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Moab, UT

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    Beautiful lightning show has downside

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    Ron Drake
    Ron Drake
    Times-Independent Columnist

    A lightning storm July 23 provided Castle Valley residents with a spectacular light show across the eastern sky.

    Bill Rau, who is an avid photographer and seeks out clouds and sky pictures as his favorite subjects, caught some beautiful images of cloud-to-cloud lightning during the storm. Other residents either took photos or just watched in awe as the spectacle unfolded before them.

    Some of the spectators also witnessed one lightning strike that made contact with the ground, or more specifically, a cedar tree that immediately flamed up like a huge torch. Some members of the Castle Valley Fire Department also saw the lightning strike while other residents called fire department members or the Grand County Sheriff’s dispatch office to report the strike.

    Three members of the Castle Valley Fire Department responded to the rugged area of upper Castle Valley southeast of Round Mountain, which is located on land under the stewardship of the Bureau of Land Management. The fire department members traveled as far as they desired on the rough two-track road and located the smoke from the strike about a mile off of the road.

    A lightning strike at Castle Rock
    File photo courtesy of Bill Rau

    The Moab Interagency Fire Center was notified in the meantime and they dispatched Bruce Jenkins, the Grand County fire warden and two BLM fire crews to locate and deal with the fire. The local fire department members remained in the area until the other fire units arrived.

    Jenkins said that they continued on the road until they came to within 200 yards of the location then used their noses to sniff out and locate the source of the smoke. They found debris under the tree still burning and returned to Moab at about 11:30 p.m. after dousing the flames.

    The next morning a crew from the Utah Division of Forest, Fire and State Lands spotted a tree that was still burning at the east end of Porcupine Draw. They accessed that fire from the Loop Road and put it out.


    Forty years ago this week construction began in Castle Valley for the new telephone system. Previously there were a half-dozen phones in Castle Valley, which were provided from an old phone system that dated back to around the turn of the 20th century. Niels Fugal and Sons, a Pleasant Grove contracting firm under contract with Continental Telephone, began laying underground telephone cable on all the community’s roads with drop wire to each home. The new system at the time involved beaming the signals from Moab to Bald Mesa on the La Sal Mountains, then back down to Porcupine Rim and from there to a concentrator in the valley. From there the signal travels by underground cables to each home. The equipment for the system has been upgraded several times over the years but the general operation of the system remains the same today. The new phone system was in operation by December of that year.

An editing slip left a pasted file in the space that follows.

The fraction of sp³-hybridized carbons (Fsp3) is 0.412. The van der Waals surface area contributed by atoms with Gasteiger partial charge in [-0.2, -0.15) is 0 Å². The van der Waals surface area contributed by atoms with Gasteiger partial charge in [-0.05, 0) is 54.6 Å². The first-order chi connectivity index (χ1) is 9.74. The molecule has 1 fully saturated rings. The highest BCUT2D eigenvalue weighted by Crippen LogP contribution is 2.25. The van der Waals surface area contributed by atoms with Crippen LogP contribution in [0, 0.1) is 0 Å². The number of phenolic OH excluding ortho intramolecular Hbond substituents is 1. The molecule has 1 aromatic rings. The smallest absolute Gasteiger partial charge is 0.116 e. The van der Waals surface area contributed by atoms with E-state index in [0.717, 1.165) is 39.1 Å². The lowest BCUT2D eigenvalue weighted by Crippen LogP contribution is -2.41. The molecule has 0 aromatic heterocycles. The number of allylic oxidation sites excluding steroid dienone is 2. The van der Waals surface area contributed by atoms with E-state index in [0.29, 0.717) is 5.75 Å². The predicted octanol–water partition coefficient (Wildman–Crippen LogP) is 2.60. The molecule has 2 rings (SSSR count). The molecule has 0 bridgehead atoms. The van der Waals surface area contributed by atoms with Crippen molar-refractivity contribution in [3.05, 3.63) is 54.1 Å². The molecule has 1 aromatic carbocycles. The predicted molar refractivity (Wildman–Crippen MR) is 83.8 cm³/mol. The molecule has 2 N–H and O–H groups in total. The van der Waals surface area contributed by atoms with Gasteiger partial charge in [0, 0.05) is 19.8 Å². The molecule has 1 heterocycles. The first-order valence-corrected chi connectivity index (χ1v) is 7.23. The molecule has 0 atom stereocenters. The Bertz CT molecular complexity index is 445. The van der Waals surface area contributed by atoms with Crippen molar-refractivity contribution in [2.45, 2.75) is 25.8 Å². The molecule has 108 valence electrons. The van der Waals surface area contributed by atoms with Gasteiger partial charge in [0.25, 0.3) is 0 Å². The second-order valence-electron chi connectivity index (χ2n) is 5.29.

It wasn’t long after it went into operation, and as the valley began to populate, the phone company had to add new phones lines to meet the demand for phone service. This happened several times over the years and one time after new lines were added the general manager at the time stated that Castle Valley would never need any more new lines.

    This was just before the internet became a household necessity and the manager didn’t foresee what was to happen. Since then the utility has struggled to keep up with the demand. River Canyon Wireless has installed a service, which provides reliable internet service to most residents in Castle Valley, and that has eased the burden for Frontier Communications.

    Currently Emery Telcom is installing fiber optic lines in the area and will soon lay wire to homes that subscribe to their service. So, the residents of Castle Valley have come a long way since that new system 40 years ago.

    Just over 20 years ago the Castle Valley Planning Commission was in contact with a cell phone company to put a tower on the town lot. The commission pointed out the benefits from the tower that, besides the obvious cell phone coverage, included $6,000 per year for the space. Nothing happened from that initial conversation. Maybe the same company was in contact with the fire department to use their station on the Castleton Road for a tower about the same time. The fire district didn’t own the property at the time so no further discussion ensued from that initial contact.

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